Tech program leading to jobs Pinckney HS

July 27, 2014 Written by Amanda Whitesell Daily Press & Argus

Jacob McCall had his fair share of unglamorous jobs — working at a day care and a hardware store as well as serving up sandwiches at Subway.
Like most high school students he simply didn’t have the skill set for more advanced positions. That is until he enrolled in an industrial technology program at Pinckney Community High School.
“The No. 1 thing I learned is CNC programming,” he said. “I’m talking to guys in their 40s with kids, and their eyes just widen and they say, ‘Really? You know how to do that?”

McCall’s first day as an electrical chemical machinist at AB Heller Manufacturing in Milford was June 2 he was hired. day after he graduated from Pinckney Community High School

“Lately, I’ve been receiving lots of emails from employers looking to hire my students,” said industrial technology instructor Mark Stein.
The demand stems from companies’ desire to hire more skilled machinists, said Mike Horn of Milford-based Kennedy Industries, which provides pump, valve and control services. Horn hired two 2013 graduates of the Pinckney program — Jason VanEizenga and Lucas Gross, who work as a CNC machinist and welder, respectively.
“It’s good these kids are getting hands-on training for the field they’re going into,” Horn said.
The Livingston Educational Service Agency program, open to all Livingston County public high school students and students of Whitmore Lake High School, aims at giving students the technical skills they need to get.
David Prokopp, a 2014 Pinckney graduate, was offered a job Wednesday at Brighton-based Bradhart Products. He said he was given the offer just several hours after the interview and will start Aug. 11.
“I couldn’t have done it without that program and Mark Stein,” he said.
New equipment — a Haas computer numerical control tool room mill and four Miller Dynasty Welding Systems, purchased with $24,000 in bond dollars — have also given the program a boost. Previous welding equipment dated back to 1975.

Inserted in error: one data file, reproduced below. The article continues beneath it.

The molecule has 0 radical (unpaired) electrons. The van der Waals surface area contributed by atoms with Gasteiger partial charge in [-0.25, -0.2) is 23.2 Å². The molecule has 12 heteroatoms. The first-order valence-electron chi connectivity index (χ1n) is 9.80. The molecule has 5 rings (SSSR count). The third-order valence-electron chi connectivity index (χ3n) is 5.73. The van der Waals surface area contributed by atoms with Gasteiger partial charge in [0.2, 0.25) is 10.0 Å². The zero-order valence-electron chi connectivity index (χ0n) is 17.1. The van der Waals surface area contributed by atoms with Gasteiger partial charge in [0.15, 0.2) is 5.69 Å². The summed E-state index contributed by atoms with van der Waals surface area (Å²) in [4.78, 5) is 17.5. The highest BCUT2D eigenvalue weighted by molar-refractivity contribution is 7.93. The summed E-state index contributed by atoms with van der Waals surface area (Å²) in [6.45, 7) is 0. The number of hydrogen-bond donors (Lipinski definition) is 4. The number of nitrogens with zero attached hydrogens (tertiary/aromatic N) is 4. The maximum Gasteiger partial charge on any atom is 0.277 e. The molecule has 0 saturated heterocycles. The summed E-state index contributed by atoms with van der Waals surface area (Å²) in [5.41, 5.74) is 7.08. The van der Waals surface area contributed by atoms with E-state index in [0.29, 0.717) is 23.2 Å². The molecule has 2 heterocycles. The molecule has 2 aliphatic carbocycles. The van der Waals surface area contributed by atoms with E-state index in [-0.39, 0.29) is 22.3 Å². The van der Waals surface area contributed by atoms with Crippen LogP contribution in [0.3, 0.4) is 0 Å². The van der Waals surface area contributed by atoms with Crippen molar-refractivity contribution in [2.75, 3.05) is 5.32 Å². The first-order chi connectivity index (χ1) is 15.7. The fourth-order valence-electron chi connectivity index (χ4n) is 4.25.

Stein said without the support of the district’s Board of Education, the program wouldn’t be successful. As a teen interested in industrial arts, he obtained his training through an apprenticeship, since he said his high school cut back on support for associated programs.
Further training
A new six-week advanced manufacturing workshop this summer gave 14 of Stein’s selected students the opportunity to further their training at the high school without cost, thanks to a number of corporate sponsorships.
Students practiced their skills working with various machines, and crafted a custom universal hitch attachment, with the help of a Hamburg Township engineer.
Brendan Prast, a Whitmore Lake High School student, said he hopes his experience this summer, paired with future classes at Pinckney Community High School, will help him follow in his father’s career footsteps.
“I’d never worked with machines like this before I came into this program,” he said.
Sponsors included the Gene Haas Foundation, Miller Electric Manufacturing, Hatch Stamping, Bradhart Products and Kennedy Industries. Flexible Metal Inc. of Hamburg Township donated stainless steel, and Brighton NC Machine provided aluminum.